Cynical

LE
Book Reviewer
Oh great. The opinion of someone who has even less military experience the Akam. Just what the world needs.
 

Caecilius

LE
Kit Reviewer
Oh great. The opinion of someone who has even less military experience the Akam. Just what the world needs.

In fairness, Shashank Joshi is a pretty balanced and we'll researched commentator. His stuff tends to be worth a read.
 

walrusboy

War Hero
Oh great. The opinion of someone who has even less military experience the Akam. Just what the world needs.
In a way you could say this is the value of the book. He has a small amount of military experience so he understands how the organisation works but he is not invested in the military establishment in the way some retired VSOs might be. Of course he wants to sell his book but he has no 'skin in the game' when it comes to defending reputations. It should be on political reading lists because it suggests that UK COIN expertise might not be all that. Furthermore despite the volume of interviews there does not appear to be objections by interviewees of their contributions being misrepresented. Despite its faults I would rather it be out there than not.
 

Cynical

LE
Book Reviewer
In a way you could say this is the value of the book
Possibly, and I take the point. But that would require it to be marked as "a partly informed view" - which of course it it not.
TBH, other than establishing himself as a writer, I really don't know what the aim of this book was. I also suspect anyone reading it thinking the author fully and correctly understood what he was describing would probably end up being more misinformed than they would have been had they not read it.
 

Bad CO

Admin
Book Reviewer
Interestingly
Possibly, and I take the point. But that would require it to be marked as "a partly informed view" - which of course it it not.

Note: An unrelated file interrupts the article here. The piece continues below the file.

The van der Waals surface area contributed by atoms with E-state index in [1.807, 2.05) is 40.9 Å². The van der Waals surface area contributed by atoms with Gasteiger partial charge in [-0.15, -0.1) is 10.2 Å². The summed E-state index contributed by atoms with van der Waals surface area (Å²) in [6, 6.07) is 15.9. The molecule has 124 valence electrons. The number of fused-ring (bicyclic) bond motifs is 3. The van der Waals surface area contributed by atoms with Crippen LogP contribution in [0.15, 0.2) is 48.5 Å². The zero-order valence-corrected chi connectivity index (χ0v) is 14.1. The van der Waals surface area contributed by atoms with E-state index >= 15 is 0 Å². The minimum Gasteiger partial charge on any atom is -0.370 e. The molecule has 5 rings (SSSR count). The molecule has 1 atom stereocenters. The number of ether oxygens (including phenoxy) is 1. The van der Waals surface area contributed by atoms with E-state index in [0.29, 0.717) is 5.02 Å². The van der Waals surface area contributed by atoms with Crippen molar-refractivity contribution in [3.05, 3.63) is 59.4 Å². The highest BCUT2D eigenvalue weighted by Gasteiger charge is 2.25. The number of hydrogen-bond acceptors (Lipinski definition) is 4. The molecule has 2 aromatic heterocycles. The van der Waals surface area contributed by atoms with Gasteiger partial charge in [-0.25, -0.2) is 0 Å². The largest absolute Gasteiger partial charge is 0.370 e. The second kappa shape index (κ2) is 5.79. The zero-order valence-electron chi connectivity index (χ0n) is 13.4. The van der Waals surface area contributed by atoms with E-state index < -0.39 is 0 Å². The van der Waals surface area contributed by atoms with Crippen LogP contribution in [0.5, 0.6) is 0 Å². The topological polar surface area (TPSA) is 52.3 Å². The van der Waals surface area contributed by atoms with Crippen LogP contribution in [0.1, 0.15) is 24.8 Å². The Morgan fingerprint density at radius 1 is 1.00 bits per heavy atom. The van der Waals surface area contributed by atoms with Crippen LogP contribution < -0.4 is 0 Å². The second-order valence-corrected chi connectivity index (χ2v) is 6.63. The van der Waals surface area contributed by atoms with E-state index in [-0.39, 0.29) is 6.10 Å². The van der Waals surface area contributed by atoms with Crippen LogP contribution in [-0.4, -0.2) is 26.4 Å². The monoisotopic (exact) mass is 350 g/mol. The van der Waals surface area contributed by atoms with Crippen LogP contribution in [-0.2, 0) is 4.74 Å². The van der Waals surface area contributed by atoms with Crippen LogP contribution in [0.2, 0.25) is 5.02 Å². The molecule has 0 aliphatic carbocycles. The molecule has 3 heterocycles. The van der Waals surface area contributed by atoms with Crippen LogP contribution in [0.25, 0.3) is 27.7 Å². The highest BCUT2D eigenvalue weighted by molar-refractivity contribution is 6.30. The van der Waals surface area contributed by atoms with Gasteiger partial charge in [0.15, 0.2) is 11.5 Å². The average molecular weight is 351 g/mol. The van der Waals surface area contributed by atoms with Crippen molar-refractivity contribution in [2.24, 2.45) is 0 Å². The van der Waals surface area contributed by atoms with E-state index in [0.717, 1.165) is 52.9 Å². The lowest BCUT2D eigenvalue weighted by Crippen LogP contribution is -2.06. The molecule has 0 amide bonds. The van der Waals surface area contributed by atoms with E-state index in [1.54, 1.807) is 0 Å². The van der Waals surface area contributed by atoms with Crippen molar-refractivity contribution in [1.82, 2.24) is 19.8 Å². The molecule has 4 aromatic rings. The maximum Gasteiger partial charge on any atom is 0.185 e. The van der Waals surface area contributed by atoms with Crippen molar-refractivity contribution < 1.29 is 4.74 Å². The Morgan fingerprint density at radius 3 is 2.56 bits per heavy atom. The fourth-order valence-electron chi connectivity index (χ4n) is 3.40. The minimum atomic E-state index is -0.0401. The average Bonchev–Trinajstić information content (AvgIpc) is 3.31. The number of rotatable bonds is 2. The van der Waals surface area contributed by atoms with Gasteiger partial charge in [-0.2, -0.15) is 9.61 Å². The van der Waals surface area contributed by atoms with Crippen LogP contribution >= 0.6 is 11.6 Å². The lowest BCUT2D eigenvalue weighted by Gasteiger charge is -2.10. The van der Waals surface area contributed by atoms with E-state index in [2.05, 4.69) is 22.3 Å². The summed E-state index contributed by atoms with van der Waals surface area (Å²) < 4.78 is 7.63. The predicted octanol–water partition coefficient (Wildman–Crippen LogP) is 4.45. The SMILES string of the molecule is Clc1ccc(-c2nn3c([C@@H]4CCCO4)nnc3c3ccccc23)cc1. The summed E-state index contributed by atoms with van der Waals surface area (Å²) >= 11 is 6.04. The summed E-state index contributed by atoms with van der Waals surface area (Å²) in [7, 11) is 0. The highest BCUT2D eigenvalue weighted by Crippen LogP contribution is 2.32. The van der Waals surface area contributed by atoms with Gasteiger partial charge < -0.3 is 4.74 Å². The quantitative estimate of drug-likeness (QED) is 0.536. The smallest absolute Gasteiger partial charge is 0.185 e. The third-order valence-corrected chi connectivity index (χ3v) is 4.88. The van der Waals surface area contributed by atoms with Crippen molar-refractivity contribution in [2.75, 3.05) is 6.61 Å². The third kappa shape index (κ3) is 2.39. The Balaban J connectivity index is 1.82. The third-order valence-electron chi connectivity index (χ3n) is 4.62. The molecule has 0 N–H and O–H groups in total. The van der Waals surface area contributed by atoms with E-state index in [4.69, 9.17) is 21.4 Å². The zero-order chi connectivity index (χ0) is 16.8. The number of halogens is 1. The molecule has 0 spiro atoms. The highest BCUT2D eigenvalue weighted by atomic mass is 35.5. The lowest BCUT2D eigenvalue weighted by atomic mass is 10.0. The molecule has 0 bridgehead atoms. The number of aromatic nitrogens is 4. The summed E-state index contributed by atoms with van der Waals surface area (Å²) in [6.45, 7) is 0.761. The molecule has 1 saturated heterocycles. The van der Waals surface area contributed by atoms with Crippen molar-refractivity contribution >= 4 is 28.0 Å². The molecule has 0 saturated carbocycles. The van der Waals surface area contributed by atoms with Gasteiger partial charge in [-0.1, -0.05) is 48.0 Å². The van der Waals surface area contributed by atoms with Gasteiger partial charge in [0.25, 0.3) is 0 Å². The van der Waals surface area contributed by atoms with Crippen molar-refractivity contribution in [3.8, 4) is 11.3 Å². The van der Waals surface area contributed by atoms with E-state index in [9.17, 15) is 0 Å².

I also disagree with you - someone doesn't have to have been in the Army to understand it.

My view is that his extensive research makes him spectacularly well informed. Even though I was serving through almost all of the book, and know many of the people in it quite well, there are quite a few things that I've learned from reading it.

Of course, you may not agree with some of his analysis but I think that's a different point.
 

walrusboy

War Hero
Possibly, and I take the point. But that would require it to be marked as "a partly informed view" - which of course it it not.
TBH, other than establishing himself as a writer, I really don't know what the aim of this book was. I also suspect anyone reading it thinking the author fully and correctly understood what he was describing would probably end up being more misinformed than they would have been had they not read it.
I agree that it isn't perfect but, for me, the value is in the extensive use of witness testimony from a range of sources. It's possible that Akam might have had a pre-determined narrative to present but the more witnesses an author interviews, the less control he has of the narrative. I recognise some of what he describes from my own personal experiences of Telic and Herrick but there are some points which I would not necessarily agree with as I have mentioned in my previous post. However, I'm just one witness and I recognise that people who served alongside me might not share my own views. This should not detract from Akam's methodology in choosing to rely heavily on witness testimony and I think this is a strength of the work. Of course readers like us (I'm assuming you also served on Telic and Herrick) will always find elements of the narrative to disagree on but that doesn't mean the work doesn't have value as part of a wider discourse. As a matter of interest, is there a specific work or works that you would recommend as a valuable analysis of the UK military post-9/11?
 

Cynical

LE
Book Reviewer
In fairness, Shashank Joshi is a pretty balanced and we'll researched commentator. His stuff tends to be worth a read.
I've now read his review (my Spectator generally arrives late and I spend too much work time looking at a screen to do so for pleasure too), and agree that he has produced a thoughtful piece on both Akam and Ben Barry's book.

Akam's suffers from an overbearing snideness which I think makes it difficult to consider it a balanced review of the Army. Sure, he's researched comprehensively and shared his sources. It is a sad reflection of the times that this is considered laudable - surely thorough research is a fundamental requirement of non-fiction writing.

someone doesn't have to have been in the Army to understand it
Indeed. But it is also true that having had some military service does not preclude misunderstaning it. Having done an SSLC myself I am very aware how little knowledge one gains, of the scope for misinterpreting what you see, hear and experience and how miserable it can be.

This should not detract from Akam's methodology in choosing to rely heavily on witness testimony and I think this is a strength of the work
The problem Akam fails at is ensuring that he has a wide range of witnesses and that, as author, he is able to give the testimony weight and balance.